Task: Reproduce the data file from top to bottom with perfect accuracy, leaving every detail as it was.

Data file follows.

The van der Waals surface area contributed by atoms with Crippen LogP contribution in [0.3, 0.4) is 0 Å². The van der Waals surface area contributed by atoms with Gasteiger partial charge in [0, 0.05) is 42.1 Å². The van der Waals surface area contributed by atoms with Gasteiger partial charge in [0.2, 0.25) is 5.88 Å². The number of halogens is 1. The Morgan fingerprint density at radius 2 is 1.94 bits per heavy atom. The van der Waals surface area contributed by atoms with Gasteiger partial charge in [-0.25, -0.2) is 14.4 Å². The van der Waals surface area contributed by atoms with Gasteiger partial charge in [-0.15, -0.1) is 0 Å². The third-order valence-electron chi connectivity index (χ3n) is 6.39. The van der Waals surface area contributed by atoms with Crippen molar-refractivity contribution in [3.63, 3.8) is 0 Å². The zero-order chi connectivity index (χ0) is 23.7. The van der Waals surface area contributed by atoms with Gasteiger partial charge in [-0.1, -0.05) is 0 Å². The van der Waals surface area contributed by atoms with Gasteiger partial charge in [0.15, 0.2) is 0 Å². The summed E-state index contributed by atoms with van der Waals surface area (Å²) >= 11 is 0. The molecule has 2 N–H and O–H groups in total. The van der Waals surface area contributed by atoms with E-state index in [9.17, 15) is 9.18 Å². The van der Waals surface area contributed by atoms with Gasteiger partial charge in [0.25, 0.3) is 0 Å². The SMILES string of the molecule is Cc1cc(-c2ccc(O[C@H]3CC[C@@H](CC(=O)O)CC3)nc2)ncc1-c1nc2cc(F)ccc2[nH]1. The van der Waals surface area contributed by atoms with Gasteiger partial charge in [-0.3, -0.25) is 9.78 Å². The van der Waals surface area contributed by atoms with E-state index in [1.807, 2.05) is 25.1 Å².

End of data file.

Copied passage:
The van der Waals surface area contributed by atoms with Crippen LogP contribution in [0.3, 0.4) is 0 Å². The van der Waals surface area contributed by atoms with Gasteiger partial charge in [0, 0.05) is 42.1 Å². The van der Waals surface area contributed by atoms with Gasteiger partial charge in [0.2, 0.25) is 5.88 Å². The number of halogens is 1. The Morgan fingerprint density at radius 2 is 1.94 bits per heavy atom. The van der Waals surface area contributed by atoms with Gasteiger partial charge in [-0.25, -0.2) is 14.4 Å². The van der Waals surface area contributed by atoms with Gasteiger partial charge in [-0.15, -0.1) is 0 Å². The third-order valence-electron chi connectivity index (χ3n) is 6.39. The van der Waals surface area contributed by atoms with Crippen molar-refractivity contribution in [3.63, 3.8) is 0 Å². The zero-order chi connectivity index (χ0) is 23.7. The van der Waals surface area contributed by atoms with Gasteiger partial charge in [-0.1, -0.05) is 0 Å². The van der Waals surface area contributed by atoms with Gasteiger partial charge in [0.15, 0.2) is 0 Å². The summed E-state index contributed by atoms with van der Waals surface area (Å²) >= 11 is 0. The molecule has 2 N–H and O–H groups in total. The van der Waals surface area contributed by atoms with E-state index in [9.17, 15) is 9.18 Å². The van der Waals surface area contributed by atoms with Gasteiger partial charge in [0.25, 0.3) is 0 Å². The SMILES string of the molecule is Cc1cc(-c2ccc(O[C@H]3CC[C@@H](CC(=O)O)CC3)nc2)ncc1-c1nc2cc(F)ccc2[nH]1. The van der Waals surface area contributed by atoms with Gasteiger partial charge in [-0.3, -0.25) is 9.78 Å². The van der Waals surface area contributed by atoms with E-state index in [1.807, 2.05) is 25.1 Å².